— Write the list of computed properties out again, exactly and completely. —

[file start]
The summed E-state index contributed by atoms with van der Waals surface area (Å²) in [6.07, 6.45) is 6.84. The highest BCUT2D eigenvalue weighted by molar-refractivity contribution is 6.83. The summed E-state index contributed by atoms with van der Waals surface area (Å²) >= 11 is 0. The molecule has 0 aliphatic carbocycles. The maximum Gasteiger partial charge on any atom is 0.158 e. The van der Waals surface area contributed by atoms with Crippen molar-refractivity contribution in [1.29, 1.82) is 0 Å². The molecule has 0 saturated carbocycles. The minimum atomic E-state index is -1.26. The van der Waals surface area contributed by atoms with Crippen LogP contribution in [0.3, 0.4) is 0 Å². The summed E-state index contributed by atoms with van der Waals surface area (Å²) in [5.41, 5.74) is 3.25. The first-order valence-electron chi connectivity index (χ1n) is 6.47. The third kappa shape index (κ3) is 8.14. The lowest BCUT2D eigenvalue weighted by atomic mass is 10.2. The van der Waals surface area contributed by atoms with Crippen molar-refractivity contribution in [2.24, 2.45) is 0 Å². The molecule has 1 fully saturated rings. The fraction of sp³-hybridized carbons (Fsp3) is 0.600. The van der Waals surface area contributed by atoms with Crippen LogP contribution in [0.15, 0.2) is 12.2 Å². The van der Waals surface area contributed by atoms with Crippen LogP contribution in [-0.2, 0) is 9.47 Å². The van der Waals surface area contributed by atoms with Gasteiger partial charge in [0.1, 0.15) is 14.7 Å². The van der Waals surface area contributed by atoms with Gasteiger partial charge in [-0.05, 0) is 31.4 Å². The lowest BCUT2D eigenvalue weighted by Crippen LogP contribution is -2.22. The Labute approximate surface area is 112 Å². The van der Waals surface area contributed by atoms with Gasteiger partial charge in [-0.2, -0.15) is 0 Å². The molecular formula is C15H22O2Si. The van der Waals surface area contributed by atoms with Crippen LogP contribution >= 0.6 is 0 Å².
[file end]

The summed E-state index contributed by atoms with van der Waals surface area (Å²) in [6.07, 6.45) is 6.84. The highest BCUT2D eigenvalue weighted by molar-refractivity contribution is 6.83. The summed E-state index contributed by atoms with van der Waals surface area (Å²) >= 11 is 0. The molecule has 0 aliphatic carbocycles. The maximum Gasteiger partial charge on any atom is 0.158 e. The van der Waals surface area contributed by atoms with Crippen molar-refractivity contribution in [1.29, 1.82) is 0 Å². The molecule has 0 saturated carbocycles. The minimum atomic E-state index is -1.26. The van der Waals surface area contributed by atoms with Crippen LogP contribution in [0.3, 0.4) is 0 Å². The summed E-state index contributed by atoms with van der Waals surface area (Å²) in [5.41, 5.74) is 3.25. The first-order valence-electron chi connectivity index (χ1n) is 6.47. The third kappa shape index (κ3) is 8.14. The lowest BCUT2D eigenvalue weighted by atomic mass is 10.2. The van der Waals surface area contributed by atoms with Crippen molar-refractivity contribution in [2.24, 2.45) is 0 Å². The molecule has 1 fully saturated rings. The fraction of sp³-hybridized carbons (Fsp3) is 0.600. The van der Waals surface area contributed by atoms with Crippen LogP contribution in [0.15, 0.2) is 12.2 Å². The van der Waals surface area contributed by atoms with Crippen LogP contribution in [-0.2, 0) is 9.47 Å². The van der Waals surface area contributed by atoms with Gasteiger partial charge in [0.1, 0.15) is 14.7 Å². The van der Waals surface area contributed by atoms with Gasteiger partial charge in [-0.05, 0) is 31.4 Å². The lowest BCUT2D eigenvalue weighted by Crippen LogP contribution is -2.22. The Labute approximate surface area is 112 Å². The van der Waals surface area contributed by atoms with Gasteiger partial charge in [-0.2, -0.15) is 0 Å². The molecular formula is C15H22O2Si. The van der Waals surface area contributed by atoms with Crippen LogP contribution >= 0.6 is 0 Å².